Jewish Journal


July 25, 2012

The Jewish Cemetery in Wilamowice – another stop in Silesia



I was brought to this place by Wikipedia. While reading about a demolished synagogue in Skoczów I noticed some information about a nearby cemetery. Night had already fallen, so I came back the next day. Little places like this have this are wonderful though they are easy to miss. Try to use your car navigation system to find the cemetery in Wilamowice and you will undoubtedly end up somewhere close by, if not at the exact address. Fortunately, a friend of mine knew the way.

Entrance to the cemetery – a large gate, a small sign saying that it is a historic monument, no more information. A black dog is inside and looks at us not knowing what to do. Eat them alive? We enter and to our surprise we see that on the cemetery plot there is an inhabited house. The doors are open, you can spot laundry drying in the wind, shoes… Living within a cemetery sounds pretty exciting. The building itself was a part of the venue. It used to be occupied by the caretaker. There would have been a mortuary house but it had been demolished. Today, in this densely populated area the cemetery looks as it had fallen from the skies in the middle of the neighborhood. Houses are so close that they almost enter (well, the caretaker’s house has actually entered…) the place.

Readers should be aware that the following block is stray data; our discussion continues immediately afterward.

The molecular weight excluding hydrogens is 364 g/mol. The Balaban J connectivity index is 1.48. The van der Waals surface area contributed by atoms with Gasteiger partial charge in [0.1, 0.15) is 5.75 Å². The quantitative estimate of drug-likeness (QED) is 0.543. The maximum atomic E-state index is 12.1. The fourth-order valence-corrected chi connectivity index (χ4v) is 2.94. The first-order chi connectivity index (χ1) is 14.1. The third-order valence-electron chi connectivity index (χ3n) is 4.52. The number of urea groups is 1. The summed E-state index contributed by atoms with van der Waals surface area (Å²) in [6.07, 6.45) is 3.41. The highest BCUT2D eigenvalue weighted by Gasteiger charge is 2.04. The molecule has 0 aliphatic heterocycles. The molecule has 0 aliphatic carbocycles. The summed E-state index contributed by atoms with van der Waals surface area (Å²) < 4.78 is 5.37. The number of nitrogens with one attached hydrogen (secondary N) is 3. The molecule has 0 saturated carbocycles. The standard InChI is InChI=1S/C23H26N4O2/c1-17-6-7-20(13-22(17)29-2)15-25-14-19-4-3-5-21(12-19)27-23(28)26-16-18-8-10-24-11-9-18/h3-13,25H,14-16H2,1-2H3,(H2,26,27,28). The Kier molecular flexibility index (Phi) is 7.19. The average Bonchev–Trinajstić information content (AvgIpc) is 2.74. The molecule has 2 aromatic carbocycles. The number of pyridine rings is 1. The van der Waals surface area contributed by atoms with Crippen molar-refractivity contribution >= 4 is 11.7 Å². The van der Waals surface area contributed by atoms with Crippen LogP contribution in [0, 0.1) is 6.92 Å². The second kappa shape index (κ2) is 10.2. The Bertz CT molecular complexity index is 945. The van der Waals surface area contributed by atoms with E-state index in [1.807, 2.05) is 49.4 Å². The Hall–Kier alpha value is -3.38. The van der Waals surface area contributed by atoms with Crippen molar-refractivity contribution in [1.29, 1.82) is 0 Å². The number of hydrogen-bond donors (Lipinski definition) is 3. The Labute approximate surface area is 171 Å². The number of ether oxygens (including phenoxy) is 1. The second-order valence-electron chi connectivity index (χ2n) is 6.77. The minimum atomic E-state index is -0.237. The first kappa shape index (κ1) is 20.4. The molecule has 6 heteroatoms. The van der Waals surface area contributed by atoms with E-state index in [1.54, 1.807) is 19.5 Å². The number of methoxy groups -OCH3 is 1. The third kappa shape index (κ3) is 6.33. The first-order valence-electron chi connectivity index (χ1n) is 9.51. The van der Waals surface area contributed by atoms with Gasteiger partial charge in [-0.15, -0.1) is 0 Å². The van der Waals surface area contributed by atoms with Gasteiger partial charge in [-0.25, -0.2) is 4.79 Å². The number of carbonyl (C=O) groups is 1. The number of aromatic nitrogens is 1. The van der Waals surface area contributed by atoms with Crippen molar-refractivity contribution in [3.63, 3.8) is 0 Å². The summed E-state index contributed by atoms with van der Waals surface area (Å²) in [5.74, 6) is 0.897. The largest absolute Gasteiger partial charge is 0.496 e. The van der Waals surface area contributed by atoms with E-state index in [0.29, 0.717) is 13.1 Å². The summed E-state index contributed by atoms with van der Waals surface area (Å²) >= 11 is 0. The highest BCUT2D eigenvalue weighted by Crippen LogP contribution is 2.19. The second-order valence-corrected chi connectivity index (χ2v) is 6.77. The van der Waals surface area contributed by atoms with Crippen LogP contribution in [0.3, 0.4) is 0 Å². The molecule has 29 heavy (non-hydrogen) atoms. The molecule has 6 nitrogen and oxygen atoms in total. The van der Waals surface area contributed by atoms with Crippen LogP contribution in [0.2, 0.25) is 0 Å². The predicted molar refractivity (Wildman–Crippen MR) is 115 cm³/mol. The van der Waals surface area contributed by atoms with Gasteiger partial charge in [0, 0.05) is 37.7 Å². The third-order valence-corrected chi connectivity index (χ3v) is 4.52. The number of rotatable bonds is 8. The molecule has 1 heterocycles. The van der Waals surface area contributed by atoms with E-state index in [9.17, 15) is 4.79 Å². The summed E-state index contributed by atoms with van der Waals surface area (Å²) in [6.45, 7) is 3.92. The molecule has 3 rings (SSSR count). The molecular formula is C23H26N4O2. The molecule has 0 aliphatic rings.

The cemetery was established for the community living in the Skoczów area in 1891. However after the 1930s’ some of the wealthier Jews left the area due to anti-Jewish propaganda events. The cemetery was therefore used less up until 1939. The German troops entered Skoczów on September 2. and shortly after that the synagogue and the cemetery had been destroyed. There have been over three hundred people buried at the site and the oldest gravestone commemorates Perel Zabarski who died in January 1891.

The period after the war can be described as a slow decay of the place. Nobody really cared about the remnants of the stones. Some of them were sold and some were brought to a nearby cement factory. Only some years after the war did the Jewish families from the area begin recovering the stones from them. In the 70’ there was even an idea to transform the site into a culture centre or a park. Who knows how the story of the site would develop if not for the Jewish society in Brussels. There were some people whose roots were in the Skoczów area and wanted to restore the forgotten place. Together with Fundacja Wiecznej Pamięci (The Foundation of Eternal Remembrance) they managed to clear out the area and arrange 54 macebas that now create some sort of monument with a large stone in the centre of the Star of David. The inscription on the stone commemorates Jews murdered in the area between 1939-1945.

The lapidary part is not that interesting though. We walked a bit outside the arranged macebas and you can still spot some of the gravestones lying on the grass. Sometimes covered with moss, sometimes barely possible to spot. There are some that are still standing proudly. When we leave the place somebody looks at us in disbelief. Apparently, not many people come inside.

More information about the site (in Polish):


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